Several weeks away for a first child and drilling on the attendant duties, far the most pleasant of which is reading aloud for night-time comfort. We found this observation last night in chapter 6 of Sense and Sensibility and it remains true that an infanted stroller sets aflow all founts of small talk.
Conversation however was not wanted, for Sir John was very chatty, and Lady Middleton had taken the wise precaution of bringing with her their eldest child, a fine little boy about six years old, by which means there was one subject always to be recurred to by the ladies in case of extremity, for they had to enquire his name and age, admire his beauty, and ask him questions which his mother answered for him, while he hung about her and held down his head, to the great surprise of her ladyship, who wondered at his being so shy before company, as he could make noise enough at home. On every formal visit a child ought to be of the party, by way of provision for discourse. In the present case it took up ten minutes to determine whether the boy were most like his father or mother, and in what particular he resembled either, for of course every body differed, and every body was astonished at the opinion of the others.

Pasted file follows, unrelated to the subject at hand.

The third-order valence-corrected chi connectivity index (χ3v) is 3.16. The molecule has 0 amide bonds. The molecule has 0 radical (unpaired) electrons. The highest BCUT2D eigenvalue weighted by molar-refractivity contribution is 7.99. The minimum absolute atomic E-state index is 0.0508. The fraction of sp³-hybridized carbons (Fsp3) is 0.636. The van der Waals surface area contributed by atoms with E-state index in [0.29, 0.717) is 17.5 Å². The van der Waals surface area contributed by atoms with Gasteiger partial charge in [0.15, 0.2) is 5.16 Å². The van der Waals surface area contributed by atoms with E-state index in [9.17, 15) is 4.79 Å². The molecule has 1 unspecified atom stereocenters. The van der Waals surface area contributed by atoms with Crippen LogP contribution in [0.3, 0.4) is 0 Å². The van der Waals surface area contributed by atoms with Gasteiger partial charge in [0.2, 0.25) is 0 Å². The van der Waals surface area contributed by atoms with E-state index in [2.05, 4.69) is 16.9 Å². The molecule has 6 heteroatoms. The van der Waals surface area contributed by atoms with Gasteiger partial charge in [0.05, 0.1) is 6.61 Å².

From Jane Austen’s Persuasion.
How eloquent could Anne Elliot have been! how eloquent, at least, were her wishes on the side of early warm attachment, and a cheerful confidence in futurity, against that over-anxious caution which seems to insult exertion and distrust Providence! She had been forced into prudence in her youth, she learned romance as she grew older: the natural sequel of an unnatural beginning.
It’s a bit close for comfort to the passages someone at Penguin always chooses as the back-cover blurb but is redeemed in interest because there’s a surviving copy from Austen’s family where someone – believed to be her sister Cassandra – has added in the margins here, ‘Dear, Dear Jane! This deserves to be written in letters of gold.’
I’ve always liked Persuasion best of Austen’s novels. There’s something so curious about a romance in which the romancing pair never meaningfully speak to each other until the final pages. There’s also a delight in how unredeemed the other Elliots remain through the end.
From ch.5 of Moby Dick – Ishmael’s morning-after response to what he terms the innkeeper’s ‘skylarking … in the matter of my bedfellow.’
However, a good laugh is a mighty good thing, and rather too scarce a good thing; the more’s the pity. So, if any one man, in his own proper person, afford stuff for a good joke to anybody, let him not be backward, but let him cheerfully allow himself to spend and be spent in that way. And the man that has anything bountifully laughable about him, be sure there is more in that man than you perhaps think for.
Which accords nicely with Mr. Bennet’s lovely “For what do we live, but to make sport for our neighbours, and laugh at them in our turn?” from ch.57 of Pride and Prejudice.